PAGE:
The Daily Life in Ancient Egypt gallery houses a large part of Yale’s Egyptology collection, first acquired in the late 1800s. Some of the pieces in this exhibition include:
- A mummy and coffin
- Black diorite bust of a Ptolemaic King
- Granite head of Osiris
The most famous permanent exhibition here is the Great Hall of Dinosaurs. The collection is one of the largest and historically important fossil collections in the entire country. Othniel Charles Marsh, a founding member of the museum, gathered a large part of it in the Bone Wars.
The most mesmerizing addition is likely the mounted skeleton of a juvenile brontosaurus. The skeleton spans the length of the 155-foot Age of Reptiles mural.
So, spend a day walking around and seeing all of these exhibits, in addition to artist Rudolph F Zallinger’s painted mural, which took him over the course of 5 years before completing it in 1947.
This museum is sure to be even more inspiring after its multi-year renovation is complete.
Stamford Museum & Nature Center
This eclectic attraction is where you can do everything, from spending time on a farm to viewing art at the gallery.
You can decide what interests you and plan your day accordingly.
At the Stamford Museum & Nature Center Galleries, paintings, sculptures, prints, photographs and mixed media artworks from 1900 to 1965 are the main focus.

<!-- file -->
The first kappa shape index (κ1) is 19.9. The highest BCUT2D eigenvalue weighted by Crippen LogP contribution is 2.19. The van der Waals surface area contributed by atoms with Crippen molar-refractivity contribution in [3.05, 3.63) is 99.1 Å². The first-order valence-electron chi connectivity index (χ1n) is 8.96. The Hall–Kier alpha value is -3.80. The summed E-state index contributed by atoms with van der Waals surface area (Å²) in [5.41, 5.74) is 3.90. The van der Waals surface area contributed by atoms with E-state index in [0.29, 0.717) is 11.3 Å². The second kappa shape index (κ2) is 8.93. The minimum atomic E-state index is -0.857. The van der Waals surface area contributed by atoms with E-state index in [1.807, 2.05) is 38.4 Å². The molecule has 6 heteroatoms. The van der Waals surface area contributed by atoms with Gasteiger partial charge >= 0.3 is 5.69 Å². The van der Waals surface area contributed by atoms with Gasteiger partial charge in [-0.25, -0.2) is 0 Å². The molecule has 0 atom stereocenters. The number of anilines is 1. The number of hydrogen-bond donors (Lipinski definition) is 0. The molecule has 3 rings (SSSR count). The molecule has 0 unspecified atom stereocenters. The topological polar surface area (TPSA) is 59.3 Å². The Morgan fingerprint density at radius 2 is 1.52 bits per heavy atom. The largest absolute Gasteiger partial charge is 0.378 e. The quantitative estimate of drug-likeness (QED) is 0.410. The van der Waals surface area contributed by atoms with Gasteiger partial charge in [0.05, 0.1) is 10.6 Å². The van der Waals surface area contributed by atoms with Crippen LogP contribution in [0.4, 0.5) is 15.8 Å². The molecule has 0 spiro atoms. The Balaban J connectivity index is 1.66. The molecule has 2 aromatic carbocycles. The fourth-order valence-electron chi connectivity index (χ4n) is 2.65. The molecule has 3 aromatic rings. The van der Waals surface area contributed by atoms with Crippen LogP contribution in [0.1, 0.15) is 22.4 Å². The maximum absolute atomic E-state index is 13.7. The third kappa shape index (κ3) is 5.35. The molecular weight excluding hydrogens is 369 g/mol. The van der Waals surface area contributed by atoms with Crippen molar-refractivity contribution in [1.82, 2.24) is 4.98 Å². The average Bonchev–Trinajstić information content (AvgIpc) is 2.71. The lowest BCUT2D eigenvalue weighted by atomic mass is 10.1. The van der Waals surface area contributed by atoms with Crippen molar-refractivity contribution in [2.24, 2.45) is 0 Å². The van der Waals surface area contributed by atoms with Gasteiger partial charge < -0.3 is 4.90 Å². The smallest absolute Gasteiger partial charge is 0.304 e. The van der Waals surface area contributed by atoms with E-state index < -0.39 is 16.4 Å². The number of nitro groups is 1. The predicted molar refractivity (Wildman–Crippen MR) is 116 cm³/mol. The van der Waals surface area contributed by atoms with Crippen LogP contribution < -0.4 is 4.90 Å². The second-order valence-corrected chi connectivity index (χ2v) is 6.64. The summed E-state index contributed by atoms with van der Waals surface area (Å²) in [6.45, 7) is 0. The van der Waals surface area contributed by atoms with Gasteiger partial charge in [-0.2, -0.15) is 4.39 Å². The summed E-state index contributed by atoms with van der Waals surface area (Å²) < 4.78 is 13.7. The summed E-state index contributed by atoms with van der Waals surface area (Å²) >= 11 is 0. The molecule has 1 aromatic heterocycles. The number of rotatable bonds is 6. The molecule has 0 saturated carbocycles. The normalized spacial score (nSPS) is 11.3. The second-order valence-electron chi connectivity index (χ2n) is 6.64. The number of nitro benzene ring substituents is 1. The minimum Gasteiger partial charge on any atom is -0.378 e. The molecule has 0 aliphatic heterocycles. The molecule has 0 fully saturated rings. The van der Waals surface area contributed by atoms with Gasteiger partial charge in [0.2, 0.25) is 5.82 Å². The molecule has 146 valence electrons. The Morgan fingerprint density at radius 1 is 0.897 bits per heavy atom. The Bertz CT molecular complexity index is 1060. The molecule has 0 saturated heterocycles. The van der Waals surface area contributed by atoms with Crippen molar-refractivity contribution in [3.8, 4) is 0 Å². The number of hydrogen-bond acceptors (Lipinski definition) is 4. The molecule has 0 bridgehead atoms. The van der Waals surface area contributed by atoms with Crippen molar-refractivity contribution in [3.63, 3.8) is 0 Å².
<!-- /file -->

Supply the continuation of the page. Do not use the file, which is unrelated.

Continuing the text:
Started from the donation of the Shulman collection, the gallery’s exhibits have grown with works by artists, including:
- Guy Pène du Bois
- Reginald Marsh
- Milton Avery
- Raphael Soyer
- Robert Gwathmey
- Max Weber
- Arnold Blanch from the Realist School
- Even Gutzon Borglum, creator of Mount Rushmore
A carefully curated selection of Native American art and artifacts is also on display. Just in case you’re wondering, they adhere to UNESCO’s principles related to cultural property.
And there are even more Italian sculptures to admire throughout the grounds.
Once you finish strolling through the gallery and grounds, be sure to tour the Bendel Mansion. The finer details of this mansion are irresistible, including:
- The exquisitely detailed lead-glass windows
- Elegant archways
- And lovely views of Laurel Lake
Katharine Hepburn Cultural Arts Center
Stop by the Kate to see a show, as the Katharine Hepburn Cultural Arts Center is the place for live entertainment!